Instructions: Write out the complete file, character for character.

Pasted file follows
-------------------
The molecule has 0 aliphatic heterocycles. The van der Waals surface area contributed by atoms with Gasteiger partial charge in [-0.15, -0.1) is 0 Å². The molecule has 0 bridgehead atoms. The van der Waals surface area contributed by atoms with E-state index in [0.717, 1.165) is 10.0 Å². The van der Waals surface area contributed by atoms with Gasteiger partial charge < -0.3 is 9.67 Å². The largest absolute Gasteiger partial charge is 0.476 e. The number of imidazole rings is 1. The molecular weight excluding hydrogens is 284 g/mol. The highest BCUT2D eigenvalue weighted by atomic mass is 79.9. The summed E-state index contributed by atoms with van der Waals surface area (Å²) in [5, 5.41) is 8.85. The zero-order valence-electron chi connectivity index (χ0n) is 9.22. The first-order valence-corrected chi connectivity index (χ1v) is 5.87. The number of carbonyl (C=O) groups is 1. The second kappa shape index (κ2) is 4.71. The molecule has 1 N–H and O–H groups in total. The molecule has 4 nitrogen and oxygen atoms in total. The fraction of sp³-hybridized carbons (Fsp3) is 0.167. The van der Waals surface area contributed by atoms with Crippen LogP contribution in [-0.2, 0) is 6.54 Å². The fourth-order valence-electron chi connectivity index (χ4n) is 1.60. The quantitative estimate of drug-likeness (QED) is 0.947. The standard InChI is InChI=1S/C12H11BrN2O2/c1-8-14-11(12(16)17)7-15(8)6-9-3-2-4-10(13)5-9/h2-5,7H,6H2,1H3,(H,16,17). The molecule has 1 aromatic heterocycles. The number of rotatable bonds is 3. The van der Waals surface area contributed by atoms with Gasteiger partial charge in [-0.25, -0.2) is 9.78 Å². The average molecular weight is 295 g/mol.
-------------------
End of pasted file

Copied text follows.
The molecule has 0 aliphatic heterocycles. The van der Waals surface area contributed by atoms with Gasteiger partial charge in [-0.15, -0.1) is 0 Å². The molecule has 0 bridgehead atoms. The van der Waals surface area contributed by atoms with E-state index in [0.717, 1.165) is 10.0 Å². The van der Waals surface area contributed by atoms with Gasteiger partial charge < -0.3 is 9.67 Å². The largest absolute Gasteiger partial charge is 0.476 e. The number of imidazole rings is 1. The molecular weight excluding hydrogens is 284 g/mol. The highest BCUT2D eigenvalue weighted by atomic mass is 79.9. The summed E-state index contributed by atoms with van der Waals surface area (Å²) in [5, 5.41) is 8.85. The zero-order valence-electron chi connectivity index (χ0n) is 9.22. The first-order valence-corrected chi connectivity index (χ1v) is 5.87. The number of carbonyl (C=O) groups is 1. The second kappa shape index (κ2) is 4.71. The molecule has 1 N–H and O–H groups in total. The molecule has 4 nitrogen and oxygen atoms in total. The fraction of sp³-hybridized carbons (Fsp3) is 0.167. The van der Waals surface area contributed by atoms with Crippen LogP contribution in [-0.2, 0) is 6.54 Å². The fourth-order valence-electron chi connectivity index (χ4n) is 1.60. The quantitative estimate of drug-likeness (QED) is 0.947. The standard InChI is InChI=1S/C12H11BrN2O2/c1-8-14-11(12(16)17)7-15(8)6-9-3-2-4-10(13)5-9/h2-5,7H,6H2,1H3,(H,16,17). The molecule has 1 aromatic heterocycles. The number of rotatable bonds is 3. The van der Waals surface area contributed by atoms with Gasteiger partial charge in [-0.25, -0.2) is 9.78 Å². The average molecular weight is 295 g/mol.